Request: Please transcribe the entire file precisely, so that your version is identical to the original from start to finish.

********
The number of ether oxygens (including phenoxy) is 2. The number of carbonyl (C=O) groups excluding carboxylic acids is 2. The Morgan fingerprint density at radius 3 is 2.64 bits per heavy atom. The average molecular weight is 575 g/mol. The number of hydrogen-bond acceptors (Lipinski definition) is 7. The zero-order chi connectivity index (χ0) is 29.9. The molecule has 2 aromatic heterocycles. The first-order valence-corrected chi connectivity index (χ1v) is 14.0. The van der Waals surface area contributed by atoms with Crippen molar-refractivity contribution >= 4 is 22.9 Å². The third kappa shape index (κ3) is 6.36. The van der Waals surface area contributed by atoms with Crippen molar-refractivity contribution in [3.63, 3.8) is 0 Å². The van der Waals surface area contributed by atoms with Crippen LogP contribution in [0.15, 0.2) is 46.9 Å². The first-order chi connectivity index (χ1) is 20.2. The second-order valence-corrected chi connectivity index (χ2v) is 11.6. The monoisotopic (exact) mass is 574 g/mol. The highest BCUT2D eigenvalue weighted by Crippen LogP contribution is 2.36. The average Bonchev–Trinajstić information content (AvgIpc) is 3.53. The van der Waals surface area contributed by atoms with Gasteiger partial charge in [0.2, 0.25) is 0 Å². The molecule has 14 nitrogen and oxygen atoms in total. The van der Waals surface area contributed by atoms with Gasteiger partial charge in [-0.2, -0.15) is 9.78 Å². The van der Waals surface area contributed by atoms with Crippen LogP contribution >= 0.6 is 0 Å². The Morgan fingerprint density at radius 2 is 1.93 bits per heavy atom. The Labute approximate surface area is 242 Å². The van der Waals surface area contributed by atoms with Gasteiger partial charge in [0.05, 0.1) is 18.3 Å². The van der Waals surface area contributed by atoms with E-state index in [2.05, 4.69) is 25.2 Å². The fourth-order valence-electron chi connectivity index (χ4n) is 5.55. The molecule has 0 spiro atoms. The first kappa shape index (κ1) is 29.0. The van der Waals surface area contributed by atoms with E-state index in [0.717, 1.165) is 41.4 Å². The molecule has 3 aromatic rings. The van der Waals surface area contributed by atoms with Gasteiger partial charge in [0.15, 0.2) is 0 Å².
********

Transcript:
The number of ether oxygens (including phenoxy) is 2. The number of carbonyl (C=O) groups excluding carboxylic acids is 2. The Morgan fingerprint density at radius 3 is 2.64 bits per heavy atom. The average molecular weight is 575 g/mol. The number of hydrogen-bond acceptors (Lipinski definition) is 7. The zero-order chi connectivity index (χ0) is 29.9. The molecule has 2 aromatic heterocycles. The first-order valence-corrected chi connectivity index (χ1v) is 14.0. The van der Waals surface area contributed by atoms with Crippen molar-refractivity contribution >= 4 is 22.9 Å². The third kappa shape index (κ3) is 6.36. The van der Waals surface area contributed by atoms with Crippen molar-refractivity contribution in [3.63, 3.8) is 0 Å². The van der Waals surface area contributed by atoms with Crippen LogP contribution in [0.15, 0.2) is 46.9 Å². The first-order chi connectivity index (χ1) is 20.2. The second-order valence-corrected chi connectivity index (χ2v) is 11.6. The monoisotopic (exact) mass is 574 g/mol. The highest BCUT2D eigenvalue weighted by Crippen LogP contribution is 2.36. The average Bonchev–Trinajstić information content (AvgIpc) is 3.53. The van der Waals surface area contributed by atoms with Gasteiger partial charge in [0.2, 0.25) is 0 Å². The molecule has 14 nitrogen and oxygen atoms in total. The van der Waals surface area contributed by atoms with Gasteiger partial charge in [-0.2, -0.15) is 9.78 Å². The van der Waals surface area contributed by atoms with Crippen LogP contribution >= 0.6 is 0 Å². The Morgan fingerprint density at radius 2 is 1.93 bits per heavy atom. The Labute approximate surface area is 242 Å². The van der Waals surface area contributed by atoms with Gasteiger partial charge in [0.05, 0.1) is 18.3 Å². The van der Waals surface area contributed by atoms with E-state index in [2.05, 4.69) is 25.2 Å². The fourth-order valence-electron chi connectivity index (χ4n) is 5.55. The molecule has 0 spiro atoms. The first kappa shape index (κ1) is 29.0. The van der Waals surface area contributed by atoms with E-state index in [0.717, 1.165) is 41.4 Å². The molecule has 3 aromatic rings. The van der Waals surface area contributed by atoms with Gasteiger partial charge in [0.15, 0.2) is 0 Å².